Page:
Davenport explained that the waterfall is two tiered. The first part of the analysis focuses on “selling erosion,” a waterfall that measures the decline that occurs between a company’s rate card CPM — cost per thousand impressions — to the “invoice CPM” as a result of discounts, production and other expenses that are absorbed by the station.
The second waterfall occurs as the invoice CPM declines even further to a “pocket CPM” as the result of resource erosion — the impact of talent and syndication fees, research, PR and other station expenses.
For Davenport, analyzing selling erosion, the first tier of the waterfall, can help to maximize system-wide revenue, by ensuring that the station sells “the right inventory to the right customer at the right time for the right price.”
Analysis of the second portion of the waterfall will help with resource management and ensure your company serves “the right customer through the right channels, with the right resources and service levels.”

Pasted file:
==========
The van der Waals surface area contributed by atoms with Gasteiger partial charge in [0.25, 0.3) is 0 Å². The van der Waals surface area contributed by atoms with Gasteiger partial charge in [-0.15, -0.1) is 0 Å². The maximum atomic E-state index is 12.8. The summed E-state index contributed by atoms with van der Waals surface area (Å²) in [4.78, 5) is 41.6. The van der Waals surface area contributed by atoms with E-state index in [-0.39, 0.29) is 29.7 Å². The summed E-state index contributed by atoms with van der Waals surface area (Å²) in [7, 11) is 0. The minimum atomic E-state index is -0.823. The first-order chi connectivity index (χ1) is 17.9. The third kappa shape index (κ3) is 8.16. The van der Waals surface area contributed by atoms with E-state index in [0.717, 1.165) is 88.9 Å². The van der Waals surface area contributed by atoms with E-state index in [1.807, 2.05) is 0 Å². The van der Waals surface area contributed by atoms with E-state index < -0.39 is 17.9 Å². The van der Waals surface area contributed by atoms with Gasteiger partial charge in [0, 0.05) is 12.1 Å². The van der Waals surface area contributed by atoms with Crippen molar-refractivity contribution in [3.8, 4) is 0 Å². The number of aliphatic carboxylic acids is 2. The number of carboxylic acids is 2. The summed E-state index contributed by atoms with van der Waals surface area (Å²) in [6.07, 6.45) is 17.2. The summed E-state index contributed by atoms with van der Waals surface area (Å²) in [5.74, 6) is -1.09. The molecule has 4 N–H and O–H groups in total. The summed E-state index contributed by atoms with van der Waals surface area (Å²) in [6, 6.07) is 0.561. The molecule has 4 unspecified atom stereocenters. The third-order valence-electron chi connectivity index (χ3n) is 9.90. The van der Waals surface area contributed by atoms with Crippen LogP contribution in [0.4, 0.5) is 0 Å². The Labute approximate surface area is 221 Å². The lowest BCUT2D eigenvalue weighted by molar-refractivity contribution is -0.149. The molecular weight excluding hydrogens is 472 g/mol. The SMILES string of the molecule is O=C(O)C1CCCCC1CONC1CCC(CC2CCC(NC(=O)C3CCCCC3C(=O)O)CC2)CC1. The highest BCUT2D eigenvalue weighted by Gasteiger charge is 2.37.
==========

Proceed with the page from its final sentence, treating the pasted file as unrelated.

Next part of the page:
Understanding customers is fundamental to achieving these two outcomes. “Behavior-based segmentation allows you to differentiate your services founded on the customers’ needs,” Davenport explained
This is where we need to apply that microanalysis of the big data. It’s akin to the way advertisers segment their customers based upon certain characteristics, behaviors, needs or attitudes they share with one another.
Armed with this data, Davenport said a sales team can serve customers more effectively. They ensure they are aligning the services they are selling with the customer’s needs and “determining the capabilities that will serve each customer more effectively.”